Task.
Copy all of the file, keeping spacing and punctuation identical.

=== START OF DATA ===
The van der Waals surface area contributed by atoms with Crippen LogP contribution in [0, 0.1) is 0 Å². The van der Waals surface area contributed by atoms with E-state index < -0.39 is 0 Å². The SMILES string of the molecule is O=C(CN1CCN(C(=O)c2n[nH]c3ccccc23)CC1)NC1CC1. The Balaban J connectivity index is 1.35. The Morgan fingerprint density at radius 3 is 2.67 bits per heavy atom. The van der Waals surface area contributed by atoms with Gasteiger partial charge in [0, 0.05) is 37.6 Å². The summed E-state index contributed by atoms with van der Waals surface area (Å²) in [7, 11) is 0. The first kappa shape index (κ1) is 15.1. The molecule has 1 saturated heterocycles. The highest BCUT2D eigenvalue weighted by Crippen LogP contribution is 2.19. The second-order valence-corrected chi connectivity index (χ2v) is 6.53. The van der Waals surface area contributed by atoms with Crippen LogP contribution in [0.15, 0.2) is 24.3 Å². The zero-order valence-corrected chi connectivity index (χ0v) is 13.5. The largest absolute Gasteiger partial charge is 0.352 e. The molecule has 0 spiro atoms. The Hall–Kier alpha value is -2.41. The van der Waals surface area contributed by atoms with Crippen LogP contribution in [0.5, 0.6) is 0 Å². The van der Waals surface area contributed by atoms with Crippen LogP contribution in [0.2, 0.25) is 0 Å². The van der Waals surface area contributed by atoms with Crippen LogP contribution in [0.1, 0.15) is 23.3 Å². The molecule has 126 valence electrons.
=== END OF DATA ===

The van der Waals surface area contributed by atoms with Crippen LogP contribution in [0, 0.1) is 0 Å². The van der Waals surface area contributed by atoms with E-state index < -0.39 is 0 Å². The SMILES string of the molecule is O=C(CN1CCN(C(=O)c2n[nH]c3ccccc23)CC1)NC1CC1. The Balaban J connectivity index is 1.35. The Morgan fingerprint density at radius 3 is 2.67 bits per heavy atom. The van der Waals surface area contributed by atoms with Gasteiger partial charge in [0, 0.05) is 37.6 Å². The summed E-state index contributed by atoms with van der Waals surface area (Å²) in [7, 11) is 0. The first kappa shape index (κ1) is 15.1. The molecule has 1 saturated heterocycles. The highest BCUT2D eigenvalue weighted by Crippen LogP contribution is 2.19. The second-order valence-corrected chi connectivity index (χ2v) is 6.53. The van der Waals surface area contributed by atoms with Crippen LogP contribution in [0.15, 0.2) is 24.3 Å². The zero-order valence-corrected chi connectivity index (χ0v) is 13.5. The largest absolute Gasteiger partial charge is 0.352 e. The molecule has 0 spiro atoms. The Hall–Kier alpha value is -2.41. The van der Waals surface area contributed by atoms with Crippen LogP contribution in [0.5, 0.6) is 0 Å². The van der Waals surface area contributed by atoms with Crippen LogP contribution in [0.2, 0.25) is 0 Å². The van der Waals surface area contributed by atoms with Crippen LogP contribution in [0.1, 0.15) is 23.3 Å². The molecule has 126 valence electrons.